Colnaghi Foundation Journal 04 - Page 11

New light on Cecco Bravo, a Medici painter
of mythology and landscape
Modern scholarship on Francesco Montelatici (1601-1661),
known as Cecco Bravo on account of his mastery of
the brush, is extensive. Through the insightful and
pioneering studies of Gerhard Ewald in the 1960s1 and
the research of several scholars who followed suit, the
artist has become recognized as one of the most original
and eccentric talents of the seventeenth century.
Key publications that have enabled us to recognize the
full range of his abilities include the 1962 monograph
by Anna Maria Rosa Masetti (albeit now somewhat
outdated)2 and the catalogues of two exhibitions in
Florence dedicated to the artist: the first in 1970, at
the Palazzo Strozzi, included some fifty drawings from
the Biblioteca Marucelliana and the Gabinetto dei
Disegni e Stampe degli Uffizi;3 the second at the Casa
Buonarroti in 1999, assembled nearly sixty drawings
and paintings from private collections and museums
worldwide.4 In addition, the artist was well represented
by a comprehensive selection of his work in the major
survey of the Florentine Seicento at the Palazzo
Strozzi in 1986-1987, an exhibition which brought him
recognition among an international audience.5
Fig. 1 / Cecco Bravo, The
Wedding of the Gods,
copper ovate, 38 x 56 cm,
Private Collection.
Cecco Bravo worked mostly in Tuscany, where his
legacy includes a large number of frescoes (in which
he demonstrated a typically Florentine mastery of
the technique), several altarpieces, a small quantity of
paintings in the collections of the local nobility (e.g.,
the Counts of Bardi), and numerous other works in
the houses of wealthy Florentines. The artist ended his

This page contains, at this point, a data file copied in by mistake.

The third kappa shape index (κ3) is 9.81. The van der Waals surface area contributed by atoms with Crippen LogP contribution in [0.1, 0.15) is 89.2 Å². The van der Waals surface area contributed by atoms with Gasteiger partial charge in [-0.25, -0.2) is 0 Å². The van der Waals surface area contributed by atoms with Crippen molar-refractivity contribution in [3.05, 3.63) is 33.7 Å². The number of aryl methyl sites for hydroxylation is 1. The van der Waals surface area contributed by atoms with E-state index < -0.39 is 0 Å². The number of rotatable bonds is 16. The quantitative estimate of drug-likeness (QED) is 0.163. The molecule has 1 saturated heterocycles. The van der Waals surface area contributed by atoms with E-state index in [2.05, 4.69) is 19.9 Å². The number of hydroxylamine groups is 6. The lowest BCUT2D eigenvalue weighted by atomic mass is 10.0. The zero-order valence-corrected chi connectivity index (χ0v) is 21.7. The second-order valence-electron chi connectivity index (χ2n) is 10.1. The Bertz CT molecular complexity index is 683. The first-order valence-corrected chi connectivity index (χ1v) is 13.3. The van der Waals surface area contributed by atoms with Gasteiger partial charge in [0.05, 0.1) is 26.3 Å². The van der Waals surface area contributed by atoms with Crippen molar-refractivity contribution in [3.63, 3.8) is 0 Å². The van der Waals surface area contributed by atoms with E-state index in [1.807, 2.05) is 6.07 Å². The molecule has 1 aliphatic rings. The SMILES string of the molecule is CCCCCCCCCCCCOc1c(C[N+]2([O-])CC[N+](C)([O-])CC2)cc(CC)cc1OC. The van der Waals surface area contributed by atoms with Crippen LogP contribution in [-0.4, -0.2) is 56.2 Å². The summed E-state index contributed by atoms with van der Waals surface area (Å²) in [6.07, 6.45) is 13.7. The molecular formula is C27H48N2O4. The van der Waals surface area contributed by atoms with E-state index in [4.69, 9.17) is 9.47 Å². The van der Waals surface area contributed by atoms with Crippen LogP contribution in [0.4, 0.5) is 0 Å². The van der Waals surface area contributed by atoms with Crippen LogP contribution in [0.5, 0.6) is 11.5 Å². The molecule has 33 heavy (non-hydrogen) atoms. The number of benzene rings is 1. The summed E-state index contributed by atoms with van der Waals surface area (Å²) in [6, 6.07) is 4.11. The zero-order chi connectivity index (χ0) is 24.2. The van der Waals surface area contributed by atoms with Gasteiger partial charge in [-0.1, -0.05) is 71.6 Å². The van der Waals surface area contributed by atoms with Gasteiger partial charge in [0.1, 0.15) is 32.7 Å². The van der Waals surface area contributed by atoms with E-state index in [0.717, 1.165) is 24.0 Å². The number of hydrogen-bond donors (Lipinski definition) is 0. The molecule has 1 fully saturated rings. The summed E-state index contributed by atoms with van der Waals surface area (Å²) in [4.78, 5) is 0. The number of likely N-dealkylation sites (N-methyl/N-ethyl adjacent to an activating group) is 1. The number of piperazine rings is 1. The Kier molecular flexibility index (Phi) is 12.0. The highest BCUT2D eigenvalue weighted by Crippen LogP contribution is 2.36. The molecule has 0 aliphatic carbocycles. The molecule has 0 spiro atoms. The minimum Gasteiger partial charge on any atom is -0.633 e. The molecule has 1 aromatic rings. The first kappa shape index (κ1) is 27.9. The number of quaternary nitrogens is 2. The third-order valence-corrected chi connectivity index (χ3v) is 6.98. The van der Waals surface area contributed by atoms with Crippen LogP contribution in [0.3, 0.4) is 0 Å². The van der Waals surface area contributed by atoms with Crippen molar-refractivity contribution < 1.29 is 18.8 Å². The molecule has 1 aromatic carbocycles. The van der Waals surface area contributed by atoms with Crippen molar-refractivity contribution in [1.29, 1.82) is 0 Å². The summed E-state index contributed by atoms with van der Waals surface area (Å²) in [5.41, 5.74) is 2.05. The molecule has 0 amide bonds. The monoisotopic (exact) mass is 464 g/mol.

career in December 1661 in Innsbruck at the court of
Ferdinand Charles of Habsburg and Anna de’ Medici,
the Archdukes of Tyrol, having moved there in the
summer of the previous year, when Leopold de’ Medici
(1617-1675) recommended him to his sister Anna as a
replacement for Justus Sustermans.
Cecco Bravo’s early works are characterized by an
experimental approach. Based at different times on
Andrea del Sarto, Pontormo, and Rosso Fiorentino,
they also recall the teaching of his master Giovanni
Bilivert and the drawings of Jacques Callot, all
interpreted in the artist’s own eccentric idiom. In 1638
he was summoned by the Grand Duke Ferdinando
II de’ Medici to fresco the two large lunettes in the
present day “Salone dei Argenti” in Palazzo Pitti. The
resultant works – Lorenzo Receiving Apollo and the Muses
and Lorenzo the Magnificent the Bearer of Peace – reveal
a style that was by then already well formed and
distinctive, with the more expressionistic mood of his
early output replaced by a new elegance echoing the
stylistic refinement of Francesco Furini.
Only a small percentage of the easel paintings by
Cecco Bravo mentioned in the archival sources are
now traceable. The inventory of goods in the artist’s
house on via de’ Pilastri in Florence, drawn up in the
spring of 1660 before his departure for Innsbruck, lists
some 163 paintings by him, with subjects specified and
dimensions often included. Of these only twenty or so
have been identified.6
The rediscovery of an important easel painting by
Cecco Bravo is therefore of particular consequence
for the scholarship on the artist. Previously considered


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